After six years and nearly 25,000 public comments, the U.S. Department of Health and Human Services (HHS) issued a rule in May 2016 to implement Section 1557 of the Affordable Care Act (ACA), clarifying that discrimination based on sex stereotyping and gender identity is impermissible sex discrimination under the law.1 This position was in line with growing case law to support prohibitions against sex discrimination covering LGBTQ people.2
In December 2016, however, the U.S. District Court for the Northern District of Texas issued a nationwide injunction prohibiting HHS from enforcing the regulation’s prohibition on discrimination on the basis of gender identity, and, to date, the current administration has failed to defend the regulation.
Franciscan Health, formerly Franciscan Alliance Inc., is a religiously affiliated health care alliance. Along with eight states and two other private health care providers, it sued HHS over the regulation.3 They alleged that doctors would be forced against their will to perform medical procedures that are contrary to their religious beliefs and that they believe are harmful to the patient. Most specifically, they objected to providing medical treatments related to gender transition, especially for children. The rule implementing Section 1557 requires providers to offer medically necessary health care services to transgender people if those services are within their scope of practice. Franciscan Alliance claimed that following their beliefs and performing procedures for some people, such as mastectomies for cancer patients, but not others, such as “top surgery” for transgender patients, would open them to liability. Due to this concern, they even went so far as to claim that doctors would be forced to cease providing certain medical care treatments for all patients in order to exempt themselves from providing transition-related care to which they have a religious objection.
To learn more about the nature of anti-LGBTQ discrimination in health care and HHS’s enforcement of Section 1557’s protections for LGBTQ people, the Center for American Progress conducted an analysis of closed complaints of discrimination based on sexual orientation, sex stereotyping related to sexual orientation, and gender identity. HHS received these complaints prior to the injunction. The analysis revealed that the majority of patients who filed such complaints of discrimination with HHS had not been denied care related to gender transition. Rather, transgender patients who filed complaints were often denied in general, unrelated to transition-related treatments, solely because of their gender identity.
This finding is significant, because Franciscan Alliance’s stated concern in Franciscan Alliance v. Burwell is that the implementation of Section 1557 would force its doctors to help patients with gender transition care. But the data show that health care providers most often discriminate against transgender people simply for being who they are—not based on the care they need. With the majority of discrimination complaints grounded in gender identity rather than gender transition, the desire of opponents—including Franciscan Alliance—to undo Section 1557’s protections for transgender people would have sweeping consequences and possibly indicates an underlying animus toward transgender people generally. CAP’s analysis of these claims indicates that, if successful for Franciscan Alliance, Franciscan Alliance v. Burwell’s attack on gender identity discrimination protections would allow many forms of discrimination against patients—such as refusing to use proper pronouns and to provide reproductive health care simply because a person’s gender presentation does not match their ID or records—and undermine the quality of care for many people while increasing litigation costs for providers.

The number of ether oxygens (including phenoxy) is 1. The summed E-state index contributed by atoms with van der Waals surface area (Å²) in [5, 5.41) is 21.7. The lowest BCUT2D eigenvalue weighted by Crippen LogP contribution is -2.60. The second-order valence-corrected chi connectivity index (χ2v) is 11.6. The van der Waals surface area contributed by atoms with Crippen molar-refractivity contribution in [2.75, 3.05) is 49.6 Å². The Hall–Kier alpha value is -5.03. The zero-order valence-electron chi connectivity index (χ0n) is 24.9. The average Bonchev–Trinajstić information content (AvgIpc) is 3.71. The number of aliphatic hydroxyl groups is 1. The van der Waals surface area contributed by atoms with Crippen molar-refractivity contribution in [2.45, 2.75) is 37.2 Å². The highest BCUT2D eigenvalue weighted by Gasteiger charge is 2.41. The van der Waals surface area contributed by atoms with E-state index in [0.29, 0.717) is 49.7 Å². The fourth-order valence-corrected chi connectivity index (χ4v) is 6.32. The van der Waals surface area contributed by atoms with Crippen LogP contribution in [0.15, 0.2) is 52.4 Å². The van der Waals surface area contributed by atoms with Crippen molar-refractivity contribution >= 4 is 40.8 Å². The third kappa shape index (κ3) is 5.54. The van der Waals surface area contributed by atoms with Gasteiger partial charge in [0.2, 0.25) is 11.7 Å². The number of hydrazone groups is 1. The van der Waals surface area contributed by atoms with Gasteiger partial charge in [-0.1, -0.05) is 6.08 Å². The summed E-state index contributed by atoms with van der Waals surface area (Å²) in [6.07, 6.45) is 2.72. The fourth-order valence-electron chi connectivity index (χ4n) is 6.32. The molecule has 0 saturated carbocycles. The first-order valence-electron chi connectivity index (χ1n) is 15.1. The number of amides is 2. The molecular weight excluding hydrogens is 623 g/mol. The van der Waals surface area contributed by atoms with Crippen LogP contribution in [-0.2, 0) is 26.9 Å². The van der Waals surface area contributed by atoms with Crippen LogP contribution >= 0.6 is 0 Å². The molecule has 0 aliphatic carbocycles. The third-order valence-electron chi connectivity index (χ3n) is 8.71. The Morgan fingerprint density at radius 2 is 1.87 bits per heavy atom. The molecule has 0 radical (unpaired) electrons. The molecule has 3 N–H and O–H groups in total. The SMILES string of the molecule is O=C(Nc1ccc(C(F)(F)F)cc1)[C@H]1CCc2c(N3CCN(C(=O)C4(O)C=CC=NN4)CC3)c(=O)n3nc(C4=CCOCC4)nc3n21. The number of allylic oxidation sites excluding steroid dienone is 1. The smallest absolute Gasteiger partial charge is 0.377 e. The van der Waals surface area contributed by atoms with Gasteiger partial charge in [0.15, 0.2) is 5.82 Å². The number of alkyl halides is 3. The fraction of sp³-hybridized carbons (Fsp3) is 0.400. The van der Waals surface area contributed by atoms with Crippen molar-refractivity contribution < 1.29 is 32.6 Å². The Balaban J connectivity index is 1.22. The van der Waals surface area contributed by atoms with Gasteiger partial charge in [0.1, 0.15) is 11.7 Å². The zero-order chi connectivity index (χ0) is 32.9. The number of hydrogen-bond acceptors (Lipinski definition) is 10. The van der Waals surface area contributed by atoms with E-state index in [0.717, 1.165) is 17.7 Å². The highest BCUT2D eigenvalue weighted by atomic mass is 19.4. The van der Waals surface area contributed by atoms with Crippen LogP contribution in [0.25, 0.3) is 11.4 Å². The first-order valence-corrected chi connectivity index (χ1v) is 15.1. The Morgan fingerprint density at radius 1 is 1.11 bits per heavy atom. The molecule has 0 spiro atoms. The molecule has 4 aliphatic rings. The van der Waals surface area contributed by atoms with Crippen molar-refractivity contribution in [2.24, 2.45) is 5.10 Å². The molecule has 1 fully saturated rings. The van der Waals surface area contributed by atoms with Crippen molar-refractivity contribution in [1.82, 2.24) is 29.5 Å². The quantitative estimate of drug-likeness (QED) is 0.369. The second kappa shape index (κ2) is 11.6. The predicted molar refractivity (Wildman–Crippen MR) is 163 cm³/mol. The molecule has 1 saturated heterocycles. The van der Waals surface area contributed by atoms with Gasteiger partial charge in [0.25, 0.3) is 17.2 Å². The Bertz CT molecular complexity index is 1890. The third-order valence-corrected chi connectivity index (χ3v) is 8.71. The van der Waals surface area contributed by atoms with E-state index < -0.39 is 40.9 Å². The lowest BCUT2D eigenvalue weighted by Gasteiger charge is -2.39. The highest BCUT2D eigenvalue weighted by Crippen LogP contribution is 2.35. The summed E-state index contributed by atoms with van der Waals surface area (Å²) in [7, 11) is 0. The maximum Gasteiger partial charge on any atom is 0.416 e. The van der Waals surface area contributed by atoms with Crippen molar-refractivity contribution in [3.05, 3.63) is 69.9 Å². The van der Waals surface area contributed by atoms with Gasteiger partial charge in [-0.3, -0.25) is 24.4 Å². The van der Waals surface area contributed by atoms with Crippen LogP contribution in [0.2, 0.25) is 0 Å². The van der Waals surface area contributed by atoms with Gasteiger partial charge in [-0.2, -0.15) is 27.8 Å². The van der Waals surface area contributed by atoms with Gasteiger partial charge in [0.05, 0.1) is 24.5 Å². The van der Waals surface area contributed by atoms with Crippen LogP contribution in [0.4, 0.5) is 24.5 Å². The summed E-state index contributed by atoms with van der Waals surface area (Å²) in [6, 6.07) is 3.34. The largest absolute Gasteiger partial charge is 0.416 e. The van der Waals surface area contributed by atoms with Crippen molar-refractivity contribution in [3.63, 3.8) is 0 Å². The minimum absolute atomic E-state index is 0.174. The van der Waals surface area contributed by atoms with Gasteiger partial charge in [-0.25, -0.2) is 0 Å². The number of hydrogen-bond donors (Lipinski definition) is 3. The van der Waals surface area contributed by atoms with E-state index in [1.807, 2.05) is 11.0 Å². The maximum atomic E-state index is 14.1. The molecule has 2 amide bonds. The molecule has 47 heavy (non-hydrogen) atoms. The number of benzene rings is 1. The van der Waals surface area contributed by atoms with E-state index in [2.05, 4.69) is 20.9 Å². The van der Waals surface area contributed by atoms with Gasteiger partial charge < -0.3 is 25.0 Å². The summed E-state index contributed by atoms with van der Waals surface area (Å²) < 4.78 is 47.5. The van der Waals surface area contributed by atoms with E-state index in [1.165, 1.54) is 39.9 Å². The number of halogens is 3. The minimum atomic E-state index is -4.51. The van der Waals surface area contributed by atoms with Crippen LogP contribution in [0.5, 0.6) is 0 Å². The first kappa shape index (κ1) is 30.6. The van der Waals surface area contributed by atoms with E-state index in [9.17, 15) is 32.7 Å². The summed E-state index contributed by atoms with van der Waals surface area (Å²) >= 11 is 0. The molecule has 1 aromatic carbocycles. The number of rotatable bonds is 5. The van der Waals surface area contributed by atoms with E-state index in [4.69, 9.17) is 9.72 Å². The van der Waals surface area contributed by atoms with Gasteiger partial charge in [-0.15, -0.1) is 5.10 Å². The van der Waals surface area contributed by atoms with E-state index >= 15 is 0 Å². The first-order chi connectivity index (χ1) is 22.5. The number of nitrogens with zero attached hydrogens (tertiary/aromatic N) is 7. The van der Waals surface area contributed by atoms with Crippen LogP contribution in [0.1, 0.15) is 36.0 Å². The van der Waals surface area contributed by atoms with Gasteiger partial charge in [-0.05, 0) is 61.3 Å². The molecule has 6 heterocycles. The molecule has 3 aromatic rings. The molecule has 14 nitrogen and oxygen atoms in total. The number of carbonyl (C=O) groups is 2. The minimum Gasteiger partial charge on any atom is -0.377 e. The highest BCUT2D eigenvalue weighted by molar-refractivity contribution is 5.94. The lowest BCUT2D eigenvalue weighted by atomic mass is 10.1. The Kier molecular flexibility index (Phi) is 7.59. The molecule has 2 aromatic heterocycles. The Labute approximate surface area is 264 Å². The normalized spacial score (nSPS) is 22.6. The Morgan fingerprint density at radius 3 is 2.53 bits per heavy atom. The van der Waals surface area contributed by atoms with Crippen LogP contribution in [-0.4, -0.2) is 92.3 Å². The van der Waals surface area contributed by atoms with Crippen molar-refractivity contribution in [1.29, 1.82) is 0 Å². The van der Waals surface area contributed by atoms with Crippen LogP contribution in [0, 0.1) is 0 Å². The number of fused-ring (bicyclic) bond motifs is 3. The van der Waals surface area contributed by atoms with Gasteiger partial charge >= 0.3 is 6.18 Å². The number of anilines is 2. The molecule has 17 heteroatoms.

Thankfully, a different federal court ruled in September 2017 that discrimination on the basis of gender identity is sex discrimination prohibited under Section 1557 itself.4 This ruling affirmed that transgender individuals can go directly to court, rather than file gender identity discrimination complaints through the administrative procedures of the Office of Civil Rights (OCR) at HHS.5 Since gender identity discrimination is prohibited sex discrimination under the ACA itself, the administration should not amend the rule interpreting Section 1557 in response to Franciscan Alliance; to the contrary, it should continue to defend the rule and fight to overturn the injunction.
Section 1557’s nondiscrimination protections
Section 1557 prohibits discrimination by any health program or activity receiving federal assistance; health programs and activities administered by HHS; and marketplaces under the ACA, on the basis of race, color, national origin, sex, age, or disability.6 The definition of what constitutes sex discrimination in Section 1557 is informed by the prohibitions against sex discrimination in Title IX of the Education Amendments of 1972, as well as Title VII of the Civil Rights Act of 1964.7 The courts have clarified that discrimination on the basis of gender identity is sex discrimination, despite the stance of the Trump administration.8 In other words, as a federal court recently found, “Because Title VII, and by extension Title IX, recognize that discrimination on the basis of transgender identity is discrimination on the basis of sex, the Court interprets the ACA to afford the same protections.”9 (see text box) The ACA offers protections regardless of the status of its implementing regulations.
Prescott v. Rady Children’s Hospital-San Diego